Brisbane Day 3: Serena ankle deep in injury fears

Serena 2012 Aussie

Serena is hoping that her legs stay healthy


BRISBANE:  After her scrappy and somewhat scratchy 6-4, 6-4 victory over Andrea Petkovic in her opening match of her 2014 campaign at the Brisbane International on Tuesday, Serena Williams has won 91 of her last 95 matches dating back to loss to Angelique Kerber at 2012 Cincinnati. In that stretch, she has been more dominant than two great males, Rafael Nadal and Novak Djokovic. Clearly, she does not have a rival as good as those two do when considering how evenly matched the Spaniard and Serb are. But while the ATP’s Big 4 (which also includes Andy Murray and Roger Federer) is certainly more impressive and more accomplished than the WTA ‘s other top 3 players are, the women’s tour has far more depth, and it’s not like Williams can cruise to victory when she has to face top drawer competitors with hefty resumes like Maria Sharapova and Victoria Azarenka own. Both are in the Brisbane field, as are players like Petkovic, a former top 10 player who when in good health is very fast, has hard and deep groundies and a bullet return,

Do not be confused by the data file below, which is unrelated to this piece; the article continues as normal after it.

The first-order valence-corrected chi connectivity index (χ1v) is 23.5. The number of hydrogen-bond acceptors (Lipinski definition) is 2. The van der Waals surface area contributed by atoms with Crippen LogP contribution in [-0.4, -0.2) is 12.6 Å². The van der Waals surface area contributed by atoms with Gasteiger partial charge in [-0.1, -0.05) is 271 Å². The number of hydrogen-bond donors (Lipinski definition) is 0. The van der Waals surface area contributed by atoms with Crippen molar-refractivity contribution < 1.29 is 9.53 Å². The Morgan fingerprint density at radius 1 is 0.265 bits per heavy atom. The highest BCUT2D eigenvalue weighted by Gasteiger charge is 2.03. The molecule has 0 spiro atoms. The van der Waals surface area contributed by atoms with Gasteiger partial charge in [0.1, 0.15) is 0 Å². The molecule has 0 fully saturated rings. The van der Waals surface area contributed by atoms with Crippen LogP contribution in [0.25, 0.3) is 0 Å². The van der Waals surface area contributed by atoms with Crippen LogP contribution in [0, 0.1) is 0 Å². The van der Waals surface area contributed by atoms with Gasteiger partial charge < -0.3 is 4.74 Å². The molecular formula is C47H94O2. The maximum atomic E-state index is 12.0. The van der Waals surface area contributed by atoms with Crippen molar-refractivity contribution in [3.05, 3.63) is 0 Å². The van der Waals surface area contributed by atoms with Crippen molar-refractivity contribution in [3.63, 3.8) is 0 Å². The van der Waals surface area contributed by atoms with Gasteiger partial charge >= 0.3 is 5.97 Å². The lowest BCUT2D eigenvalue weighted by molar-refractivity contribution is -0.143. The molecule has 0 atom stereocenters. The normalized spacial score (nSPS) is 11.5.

But returning serve against the woman who clearly owns the hardest and most accurate serve of all time? That’s a big ask, especially in the clutch. Petkovic hung with her from the baseline at times, but Williams showed more variety there, whipping short angled groundstrokes to pull the German off the court and then powering balls down the line. Williams later said that this was the type of match at she wanted:  a stern test a again a very good player when she knew she would have to play at a high level from the first ball. So she was quite satisfied with the win.

“It was an intense match, which was really good,” the 32-year-old said.

In the past two years in Australia, Williams has suffered ankle injuries that dashed her dream of winning a sixth Aussie Open crown. In 2012 she twisted her ankle in Brisbane and couldn’t move in an upset at the hands of Ekaterina Makarova in Melbourne. Last year, she ended Brisbane healthy and with a title but then hurt her ankle at the Australian Open and eventually went down to Sloane Stephens.

So on Tuesday afternoon on Pat Rafter Arena, Williams had her ankle strapped high and tight. She admitted that the potential of another injury is in her head.

“I put extra wraps on them today,” she said. “ I told my physio, Let’s do some extra ones.  I don’t want anything to happen.  Please.  I think it is [mental].  But at the same time, definitely wasn’t mental when I took those falls and my ankle was like this big.  I just don’t want that anymore.”

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